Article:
The EU naval mission to tackle people smuggling in the central Mediterranean is failing to achieve its aims, a British parliamentary committee says.
In a report, the House of Lords EU Committee says Operation Sophia does not “in any meaningful way” disrupt smugglers’ boats.
The destruction of wooden boats has forced the smugglers to use rubber dinghies, putting migrants at even greater risk, the document says.
Operation Sophia began in June 2015.
At the time the conflicts in Syria and Iraq had begun fuelling an unprecedented flow of refugees from the Middle East to Europe.
But the majority leaving Libya – itself wracked by fighting and human rights abuses – are migrants from sub-Saharan Africa.
EU migration: Crisis in seven charts
The operation was launched in the wake of a series of disasters in which hundreds of migrants drowned while trying to cross from Libya to Italy.
The numbers risking their lives on the Libya-Italy route have been increasing, while the numbers reaching the Greek islands from Turkey have dropped.
An EU agreement with Turkey to intercept migrant boats in the Aegean Sea and send many migrants back took effect in March.
Last year the EU authorised its vessels to board, search, seize and divert vessels suspected of being used for people smuggling in the central Mediterranean.
- Almost 14,000 migrants rescued since operation began (22 June 2015)
- 114 people smugglers’ boats seized
- 69 suspected smugglers and traffickers arrested by Italian authorities
- Operation has five warships – Italian flagship Cavour, two German, one UK, one Spanish
- And seven aircraft (three helicopters, four planes)
Source: EUNavFor Med – Operation Sophia, 13 May 2016
‘Responding to symptoms’
The House of Lords report states that “the arrests made to date have been of low-level targets, while the destruction of vessels has simply caused the smugglers to shift from using wooden boats to rubber dinghies, which are even more unsafe”.
It says that there are also “significant limits to the intelligence that can be collected about onshore smuggling networks from the high seas”.
“There is therefore little prospect of Operation Sophia overturning the business model of people smuggling,” the document concludes.
So far this year, 187,920 refugees and migrants have arrived in Europe by sea – 155,765 in Greece and 31,252 in Italy, the UN refugee agency UNHCR said on Friday.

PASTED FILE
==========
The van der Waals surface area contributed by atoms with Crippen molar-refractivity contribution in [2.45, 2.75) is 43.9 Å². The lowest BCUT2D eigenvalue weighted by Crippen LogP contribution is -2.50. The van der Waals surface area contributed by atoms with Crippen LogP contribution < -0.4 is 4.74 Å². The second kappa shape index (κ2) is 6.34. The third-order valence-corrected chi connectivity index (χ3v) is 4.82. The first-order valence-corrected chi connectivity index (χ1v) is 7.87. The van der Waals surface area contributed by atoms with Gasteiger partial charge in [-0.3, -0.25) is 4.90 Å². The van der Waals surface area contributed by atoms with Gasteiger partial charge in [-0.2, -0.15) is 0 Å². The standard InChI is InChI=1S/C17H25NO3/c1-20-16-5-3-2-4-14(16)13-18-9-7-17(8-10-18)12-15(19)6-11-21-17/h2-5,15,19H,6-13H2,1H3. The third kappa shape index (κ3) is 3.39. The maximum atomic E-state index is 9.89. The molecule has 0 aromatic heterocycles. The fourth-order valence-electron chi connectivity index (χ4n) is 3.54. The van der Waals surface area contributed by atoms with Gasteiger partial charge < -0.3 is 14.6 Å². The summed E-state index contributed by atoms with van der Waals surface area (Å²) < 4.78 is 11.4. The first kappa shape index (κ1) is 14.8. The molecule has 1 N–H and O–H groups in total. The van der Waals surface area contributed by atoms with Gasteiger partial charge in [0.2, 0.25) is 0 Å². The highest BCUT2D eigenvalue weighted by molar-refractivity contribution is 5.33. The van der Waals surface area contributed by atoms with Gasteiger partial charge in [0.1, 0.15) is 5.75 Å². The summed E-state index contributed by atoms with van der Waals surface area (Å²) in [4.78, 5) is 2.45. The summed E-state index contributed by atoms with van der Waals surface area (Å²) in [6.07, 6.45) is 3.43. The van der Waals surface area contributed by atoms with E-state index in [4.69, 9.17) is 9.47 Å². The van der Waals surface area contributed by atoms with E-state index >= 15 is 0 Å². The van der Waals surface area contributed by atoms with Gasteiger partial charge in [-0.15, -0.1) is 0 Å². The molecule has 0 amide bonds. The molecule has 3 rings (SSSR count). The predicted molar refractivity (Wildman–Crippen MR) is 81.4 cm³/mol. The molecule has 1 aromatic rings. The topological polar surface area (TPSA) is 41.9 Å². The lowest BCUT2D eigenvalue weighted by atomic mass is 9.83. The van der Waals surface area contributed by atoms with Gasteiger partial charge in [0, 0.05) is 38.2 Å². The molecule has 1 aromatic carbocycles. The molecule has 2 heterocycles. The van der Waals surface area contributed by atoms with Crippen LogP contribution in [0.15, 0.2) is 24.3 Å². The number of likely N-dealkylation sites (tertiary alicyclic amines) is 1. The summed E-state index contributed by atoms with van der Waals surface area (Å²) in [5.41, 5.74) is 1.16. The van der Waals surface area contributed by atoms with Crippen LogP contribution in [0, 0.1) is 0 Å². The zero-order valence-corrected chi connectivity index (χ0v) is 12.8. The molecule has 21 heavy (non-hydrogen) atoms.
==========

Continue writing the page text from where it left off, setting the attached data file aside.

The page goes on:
They included about 1,000 rescued off the Italian coast on Thursday and taken to Sicily. About 500 of them – aboard two fishing boats – had left Egypt, and the others had sailed from Libya.
The number of dead or missing in the Mediterranean in January-May 2016 reached 1,357, the International Organization for Migration (IOM) said.
The House of Lords report complains that the EU mission is still operating out in international waters, and not – as originally intended – in Libyan waters.
The weakness of the Libyan state is seen by the report’s authors as another key factor.
They say the absence of a formal invitation from Libya is preventing European Nato members from launching a military intervention, aimed at tackling the threat posed to Libya – and the wider region – by so-called Islamic State.
“However valuable as a search and rescue mission, Operation Sophia does not, and, we argue, cannot deliver its mandate. It responds to symptoms, not causes.”
The report also urges the EU to urgently develop a strategy aimed at tackling the root causes of mass migration.
An EU spokesperson called the report “an informative contribution”, adding that the EU would take account of its recommendations.
The spokesperson acknowledged the need to operate in Libyan waters – contingent on getting an invitation from Libyan officials.
Operation Sophia “served as a disincentive for traffickers” and improved the EU’s knowledge of their criminal networks, the spokesperson said.
The mission is named after a baby born on an EU ship that rescued her mother off the coast of Libya in August 2015.
A note on terminology: The BBC uses the term migrant to refer to all people on the move who have yet to complete the legal process of claiming asylum. This group includes people fleeing war-torn countries such as Syria, who are likely to be granted refugee status, as well as people who are seeking jobs and better lives, who governments are likely to rule are economic migrants.